How to Report Nursing Home Abuse in CA

No family expects a nursing home to commit acts as heinous as the abuse, assault or neglect of its elderly residents. Sadly, statistics estimate that at least 1 in 10 people over the age of 65 experience some form of elder abuse in a given year. If you suspect that someone is abusing your loved one while in a nursing home or long-term care facility in California, here’s how to report this crime and seek justice.

What Is Nursing Home Abuse? What Are the Signs?

First, you need to learn how to recognize the signs of nursing home abuse and neglect. There are several types of nursing home abuse, including physical abuse, emotional abuse, mental abuse, verbal abuse, sexual abuse and financial abuse. Each type of abuse has different signs. For example, common signs of physical elder abuse include unusual bruises, frequent injuries or trips to the hospital, broken bones, dislocations, burns, bedsores, and malnourishment.

Signs of emotional, mental or verbal abuse include behavioral changes, depression, anxiety, feelings of guilt or shame, withdrawal from society, and suicidal thoughts or tendencies. Sexual abuse at a nursing home in California can result in the same signs as emotional abuse, as well as physical issues like sexually transmitted diseases. Financial abuse often results in financial harm for the victim through the form of scams, fraud or deceit.

Call 911 in an Emergency

If you have reason to suspect that your loved one is suffering any form of elder abuse, you may need to involve the police right away. Call 911 if the situation is an emergency, such as if you think your loved one is in imminent danger of bodily harm from a caregiver or nursing home staff member. Get your loved one to a safe location immediately. In a nonemergency, you can still report the crime of elder abuse to local law enforcement to press charges against the perpetrator by calling your county’s nonemergency police number.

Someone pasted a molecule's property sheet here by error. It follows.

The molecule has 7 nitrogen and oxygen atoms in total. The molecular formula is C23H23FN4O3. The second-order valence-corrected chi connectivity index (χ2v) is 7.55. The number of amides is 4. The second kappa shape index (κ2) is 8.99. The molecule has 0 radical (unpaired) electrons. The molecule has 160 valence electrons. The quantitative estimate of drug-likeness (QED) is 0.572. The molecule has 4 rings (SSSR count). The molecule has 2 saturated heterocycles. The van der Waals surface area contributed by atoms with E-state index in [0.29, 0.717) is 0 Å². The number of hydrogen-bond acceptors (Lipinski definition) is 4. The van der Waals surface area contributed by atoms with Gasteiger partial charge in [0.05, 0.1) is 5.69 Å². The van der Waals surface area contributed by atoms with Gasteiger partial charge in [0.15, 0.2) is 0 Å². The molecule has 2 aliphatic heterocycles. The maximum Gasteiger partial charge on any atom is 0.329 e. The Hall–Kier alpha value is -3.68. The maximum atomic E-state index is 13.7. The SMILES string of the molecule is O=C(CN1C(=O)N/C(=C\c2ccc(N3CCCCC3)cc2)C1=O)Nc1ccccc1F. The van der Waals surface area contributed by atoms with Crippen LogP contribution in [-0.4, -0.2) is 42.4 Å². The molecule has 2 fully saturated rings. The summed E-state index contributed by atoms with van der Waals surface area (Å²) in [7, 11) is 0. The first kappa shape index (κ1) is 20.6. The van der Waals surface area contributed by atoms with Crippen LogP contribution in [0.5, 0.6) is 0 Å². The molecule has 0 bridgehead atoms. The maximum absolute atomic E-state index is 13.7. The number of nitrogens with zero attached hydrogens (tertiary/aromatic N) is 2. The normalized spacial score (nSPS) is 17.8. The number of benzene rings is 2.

Tell Your Loved One’s Primary Care Doctor

Take the elder abuse victim to see his or her primary care doctor right away. A doctor can help determine what happened based on the type and severity of the injuries if your loved one is unable or unwilling to speak about what happened. A doctor can also improve your loved one’s chances of healing and survival with immediate medical care.

Notify the Nursing Home or Adult Protective Services

If the abuse took place at the adult’s home or in a hospital, such as abuse by a caregiver, live-in aide or nurse, notify Adult Protective Services (APS). Call (833) 401-0832 and enter your five-digit zip code to be connected to the location in your county. You can report elder abuse at this number 24/7. If the abuse took place at a nursing home or similar facility, notify a manager at the nursing home and contact your local ombudsman program.

Report it to the Ombudsman Program

A long-term care ombudsman program exists through the California Department of Aging. It offers a statewide CRISISline 24/7 at (800) 231-4024. You can call this number to report abuse against your loved one, a violation of residents’ rights, low quality of care or the improper discharge of a resident at a nursing home in California.

File a Complaint With the California Department of Public Health

If the abuse occurred at a licensed residential care facility, adult day program or assisted living facility, report it to the California Department of Social Services by calling (844) 538-8766. At a licensed nursing home or rehabilitation center, contact the California Department of Public Health in your county to file a report, instead. There are multiple ways to file with CDPH: online or by phone, fax or email.

Contact an Attorney to Discuss a Nursing Home Abuse Lawsuit

Finally, when you’re ready to pursue justice in the form of a lawsuit against the person or party that abused, neglected or mistreated your loved one, contact a nursing home abuse lawyer. A lawyer will help you and your family collect evidence of this tort, file a personal injury or wrongful death claim, and demand maximum financial compensation for the unspeakable crimes committed against your loved one.